Kleine-Levin Syndrome: The Facts Behind Sleeping Beauty Disease
Kleine-Levin Syndrome (KLS) is also known by the deceptively innocuous name, 'Sleeping Beauty Syndrome'. This is because the main presenting symptom is hypersomnia, or excessive sleeping. Patients have also reported sensitivity to light and noise, compulsive overeating, promiscuous sexual behavior and depression. KLS was first described in 1786 by a French physician. It is named for Willi Klein and Max Levin who conducted independent reviews of the scientific literature up to 1936.
Sufferers have trouble holding down jobs, while others acquire criminal records as a result of their compulsive sexual behavior. Young patients are unable to attend school or care for themselves. Most patients are bedridden.
In 2005, a consortium of scientists in California, Massachusetts and Paris published a systematic review of 95 research articles published between 1969 and 2004 (Arnulf et al 2005). The aim was to collate information about the symptoms, risk factors and treatments. They reported:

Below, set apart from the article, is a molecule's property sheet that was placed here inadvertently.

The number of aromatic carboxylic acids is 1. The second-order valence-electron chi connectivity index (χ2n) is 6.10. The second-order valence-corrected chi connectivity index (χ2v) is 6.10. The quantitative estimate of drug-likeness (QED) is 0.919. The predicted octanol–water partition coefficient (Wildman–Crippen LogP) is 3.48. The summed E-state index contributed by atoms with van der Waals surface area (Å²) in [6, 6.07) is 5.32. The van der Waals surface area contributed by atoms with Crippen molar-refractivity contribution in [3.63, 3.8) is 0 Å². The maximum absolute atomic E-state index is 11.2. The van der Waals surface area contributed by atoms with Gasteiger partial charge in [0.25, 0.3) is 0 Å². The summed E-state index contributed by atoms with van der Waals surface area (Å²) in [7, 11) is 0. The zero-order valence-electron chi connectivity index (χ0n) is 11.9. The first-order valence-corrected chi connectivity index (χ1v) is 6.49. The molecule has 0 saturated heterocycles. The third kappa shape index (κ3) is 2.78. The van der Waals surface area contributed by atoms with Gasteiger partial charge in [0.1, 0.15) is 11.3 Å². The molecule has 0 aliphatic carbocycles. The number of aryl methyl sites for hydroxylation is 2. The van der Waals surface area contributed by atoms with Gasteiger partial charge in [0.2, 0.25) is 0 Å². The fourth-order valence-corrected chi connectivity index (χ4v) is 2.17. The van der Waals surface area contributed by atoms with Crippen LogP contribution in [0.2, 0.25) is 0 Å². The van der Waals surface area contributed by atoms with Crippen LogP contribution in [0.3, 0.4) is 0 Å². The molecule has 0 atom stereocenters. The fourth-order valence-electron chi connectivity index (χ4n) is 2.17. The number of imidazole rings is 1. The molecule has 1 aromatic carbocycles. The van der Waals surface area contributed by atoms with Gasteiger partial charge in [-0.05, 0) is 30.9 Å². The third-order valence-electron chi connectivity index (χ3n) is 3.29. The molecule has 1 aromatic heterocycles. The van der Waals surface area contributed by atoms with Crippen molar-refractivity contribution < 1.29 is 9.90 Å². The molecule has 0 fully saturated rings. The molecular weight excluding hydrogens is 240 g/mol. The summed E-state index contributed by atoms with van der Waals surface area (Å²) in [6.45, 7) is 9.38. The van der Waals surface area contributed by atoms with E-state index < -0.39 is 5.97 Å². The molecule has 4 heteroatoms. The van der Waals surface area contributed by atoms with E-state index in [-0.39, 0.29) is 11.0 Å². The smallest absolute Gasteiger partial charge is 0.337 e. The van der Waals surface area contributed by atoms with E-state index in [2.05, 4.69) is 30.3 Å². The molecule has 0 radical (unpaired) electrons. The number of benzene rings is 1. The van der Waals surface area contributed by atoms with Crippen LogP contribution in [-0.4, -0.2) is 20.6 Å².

- The median age of onset was 15 (range 4-82)
- KLS lasted an average of 8 years
- The disease lasted longer in female patients than in men
- Most commonly reported risk factors were infection (38%), head trauma (9%) and alcohol consumption (5%).
- Stimulants were successful in reducing somnolence in 40% of cases.
- Neuroleptics and antidepressants were of little use
- Lithium produced a 41% response rate in controlling relapse, while carbamazepine and other anti-epileptics did not help.
- Patients with KLS secondary to other medical conditions tended to be older with more frequent and longer-lasting episodes than those with primary KLS.
Some researchers believe KLS to be an autoimmune disorder. As well as the A, B, O blood type antigens present on the outer surface of red blood cells, there are subtypes of Human Leukocyte Antigens (HLA) on the outer surface of white blood cells. A specific type of HLA antigen (HLA DQB1*0602) has been found in a higher frequency in KLS-affected individuals than in unaffected controls (Huang et al 2012)
Symptoms may be the result of a malfunction of that part of the brain that controls appetite, sleep and temperature regulation. Others have suggested a link between KLS and a deficiency of dopamine receptors in the lower striatum (Hoexter et al 2008).
The Kleine-Levin Syndrome Foundation was formed in 1999 to assist those with KLS and to support research into its causes and cures. Their first International Conference was held in San Francisco, California, in August 2011. More than 200 patients, families and researchers met to share experiences. Those who could not attend were able to participate remotely.